In July 2007, El Paso’s City Council adopted an ordinance that would transfer the responsibility for stormwater drainage to El Paso Water Utilities. EPWU, under the policy direction of the Public Service Board, began managing the stormwater system in March 2008. The priorities for the new stormwater utility are maintenance, planning, and the environment.
The City Council’s actions were consistent with recommendations made by a consulting firm that assessed stormwater management and organization following Storm 2006. The assessment found that stormwater needs had not been adequately funded, and stormwater management, which was shared among several departments at that time, would be better served by a centralized organization.
El Paso is situated in the Chihuahuan Desert. Rainfall averages nine inches annually, and residents enjoy more than 300 sunny days in a typical year. Perhaps this is why managing stormwater runoff has historically taken a backseat to other city needs.
However, priorities shifted following the torrential rains that residents experienced in 2006. El Paso was not prepared, and the system had not been well maintained. Some ponding basins, pump stations, channels and culverts were undersized, and others were in need of major maintenance or repair. As a result, stormwater runoff damaged much of the infrastructure. The damage to public and private property totaled more than $200 million.
Previously, stormwater services were funded by the City’s general fund. However, the consultants recommended establishing a separate user fee to fund stormwater management functions and the City Council agreed. Stormwater functions are now funded by a fee that appears on the monthly El Paso Water Utilities bill. This fee is used only for stormwater purposes. It cannot be used for water or wastewater functions.
The fee structure was recommended by a citizen’s advisory committee representing various organizations throughout the city. The concept was also discussed at meetings held throughout the city to ascertain customer acceptance and willingness to pay. The fee is based on impervious area square footage.
Nonresidential properties are charged according to the amount of impervious area, including paved parking lots and other areas that are impermeable to rainwater. A 25 percent credit is available to nonresidential properties with onsite stormwater retention ponds. School districts and nonprofit organizations are billed 10 percent of the regular nonresidential fee.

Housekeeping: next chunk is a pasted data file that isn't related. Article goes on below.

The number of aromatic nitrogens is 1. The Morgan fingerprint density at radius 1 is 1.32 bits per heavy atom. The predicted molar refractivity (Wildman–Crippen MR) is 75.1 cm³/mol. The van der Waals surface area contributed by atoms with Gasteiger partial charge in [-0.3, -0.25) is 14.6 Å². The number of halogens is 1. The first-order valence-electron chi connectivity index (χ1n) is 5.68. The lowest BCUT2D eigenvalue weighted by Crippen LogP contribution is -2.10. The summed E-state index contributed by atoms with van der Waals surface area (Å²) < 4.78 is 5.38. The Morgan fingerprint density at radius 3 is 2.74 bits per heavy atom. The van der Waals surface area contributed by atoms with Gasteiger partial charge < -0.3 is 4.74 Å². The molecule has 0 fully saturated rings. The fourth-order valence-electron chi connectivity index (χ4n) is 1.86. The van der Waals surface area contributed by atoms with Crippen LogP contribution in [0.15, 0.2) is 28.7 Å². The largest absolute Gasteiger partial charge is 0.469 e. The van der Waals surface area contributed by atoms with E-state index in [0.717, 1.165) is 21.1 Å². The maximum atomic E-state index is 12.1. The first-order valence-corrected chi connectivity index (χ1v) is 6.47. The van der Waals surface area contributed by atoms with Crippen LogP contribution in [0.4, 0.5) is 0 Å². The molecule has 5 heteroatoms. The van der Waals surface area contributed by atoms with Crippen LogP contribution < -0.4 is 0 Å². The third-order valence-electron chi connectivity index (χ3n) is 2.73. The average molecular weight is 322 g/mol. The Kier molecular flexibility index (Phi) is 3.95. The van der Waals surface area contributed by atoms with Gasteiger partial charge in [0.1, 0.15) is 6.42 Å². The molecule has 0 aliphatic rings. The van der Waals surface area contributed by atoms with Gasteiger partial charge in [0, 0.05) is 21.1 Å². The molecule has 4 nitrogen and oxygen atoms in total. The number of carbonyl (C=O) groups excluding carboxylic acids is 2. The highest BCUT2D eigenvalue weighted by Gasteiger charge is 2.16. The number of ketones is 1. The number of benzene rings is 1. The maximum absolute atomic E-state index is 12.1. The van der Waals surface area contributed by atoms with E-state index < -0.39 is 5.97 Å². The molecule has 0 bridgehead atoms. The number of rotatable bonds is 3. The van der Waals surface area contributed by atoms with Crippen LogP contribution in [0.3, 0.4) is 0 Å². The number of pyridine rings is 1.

El Paso Central Appraisal District data is used to calculate fees for residential properties. The impervious area calculations are based on the ground floor of the house, garages, porches, patios, and any additional buildings, storage sheds or other areas than cannot be penetrated by rain. Turf, xeriscaped areas, driveways, walkways, and sidewalks are not included.
Residential properties are placed into one of three categories, based on impervious area square footage. Approximately 80 percent of residential properties are in the typical category, which includes parcels with impervious areas measuring between 1,201 and 3,000 square feet. Properties with less than 1,201 square feet of impervious area are considered small, and those with more than 3,000 square feet are considered large for fee purposes.
Increased Level of Service
The budget funds an increased level of service, and the number of people and equipment allocated for maintenance has substantially increased. Preventive maintenance is now scheduled throughout the year. Crews completed more than 1,200 work orders during the utility’s first year.
Open Space Acquisition
El Paso Water Utilities is committed to incorporating environmental stewardship into the management of stormwater. The use of concrete is minimized and certain arroyos are being purchased and kept in their natural state to the extent possible. The ordinance that created the stormwater utility requires that 10 percent of the stormwater fee revenue is used for projects that combine stormwater management with the preservation of open spaces, wilderness areas and park ponds. New facilities are designed using the criteria developed by the City’s subdivision rewrite process and as part of the master planning process.
Storm 2006 caused tremendous damage to El Paso because the existing facilities could not handle the runoff, and proper funding had not been made available. El Paso Water Utilities is now responsible for maintaining, operating and improving the stormwater system. This is vital for the safety and well-being of El Pasoans. The problem did not occur overnight and will not be solved overnight, but tremendous progress has already been made.
|Storm drain located near the Piedras exit (before)
||Stormwater crews clean up storm drain located near the Piedras exit (after)